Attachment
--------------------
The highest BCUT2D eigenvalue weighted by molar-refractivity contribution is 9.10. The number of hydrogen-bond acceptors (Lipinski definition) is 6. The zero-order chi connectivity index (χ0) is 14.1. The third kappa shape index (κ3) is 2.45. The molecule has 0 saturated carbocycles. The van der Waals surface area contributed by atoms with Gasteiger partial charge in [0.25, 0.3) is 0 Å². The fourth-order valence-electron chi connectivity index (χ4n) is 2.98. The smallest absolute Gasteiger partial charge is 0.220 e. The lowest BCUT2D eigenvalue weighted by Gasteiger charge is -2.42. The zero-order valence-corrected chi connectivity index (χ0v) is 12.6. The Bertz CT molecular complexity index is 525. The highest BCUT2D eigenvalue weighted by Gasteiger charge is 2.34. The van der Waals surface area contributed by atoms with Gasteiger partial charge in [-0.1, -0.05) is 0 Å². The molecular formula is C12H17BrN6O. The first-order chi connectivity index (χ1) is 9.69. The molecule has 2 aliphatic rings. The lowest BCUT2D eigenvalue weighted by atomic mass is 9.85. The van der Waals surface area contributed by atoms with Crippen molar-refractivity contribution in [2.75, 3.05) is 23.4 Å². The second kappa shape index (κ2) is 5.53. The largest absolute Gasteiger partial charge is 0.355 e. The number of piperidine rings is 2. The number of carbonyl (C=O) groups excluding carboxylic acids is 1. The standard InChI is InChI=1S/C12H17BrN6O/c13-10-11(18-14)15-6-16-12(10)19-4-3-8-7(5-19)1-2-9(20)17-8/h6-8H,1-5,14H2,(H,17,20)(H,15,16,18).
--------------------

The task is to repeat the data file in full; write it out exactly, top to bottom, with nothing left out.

The highest BCUT2D eigenvalue weighted by molar-refractivity contribution is 9.10. The number of hydrogen-bond acceptors (Lipinski definition) is 6. The zero-order chi connectivity index (χ0) is 14.1. The third kappa shape index (κ3) is 2.45. The molecule has 0 saturated carbocycles. The van der Waals surface area contributed by atoms with Gasteiger partial charge in [0.25, 0.3) is 0 Å². The fourth-order valence-electron chi connectivity index (χ4n) is 2.98. The smallest absolute Gasteiger partial charge is 0.220 e. The lowest BCUT2D eigenvalue weighted by Gasteiger charge is -2.42. The zero-order valence-corrected chi connectivity index (χ0v) is 12.6. The Bertz CT molecular complexity index is 525. The highest BCUT2D eigenvalue weighted by Gasteiger charge is 2.34. The van der Waals surface area contributed by atoms with Gasteiger partial charge in [-0.1, -0.05) is 0 Å². The molecular formula is C12H17BrN6O. The first-order chi connectivity index (χ1) is 9.69. The molecule has 2 aliphatic rings. The lowest BCUT2D eigenvalue weighted by atomic mass is 9.85. The van der Waals surface area contributed by atoms with Crippen molar-refractivity contribution in [2.75, 3.05) is 23.4 Å². The second kappa shape index (κ2) is 5.53. The largest absolute Gasteiger partial charge is 0.355 e. The number of piperidine rings is 2. The number of carbonyl (C=O) groups excluding carboxylic acids is 1. The standard InChI is InChI=1S/C12H17BrN6O/c13-10-11(18-14)15-6-16-12(10)19-4-3-8-7(5-19)1-2-9(20)17-8/h6-8H,1-5,14H2,(H,17,20)(H,15,16,18).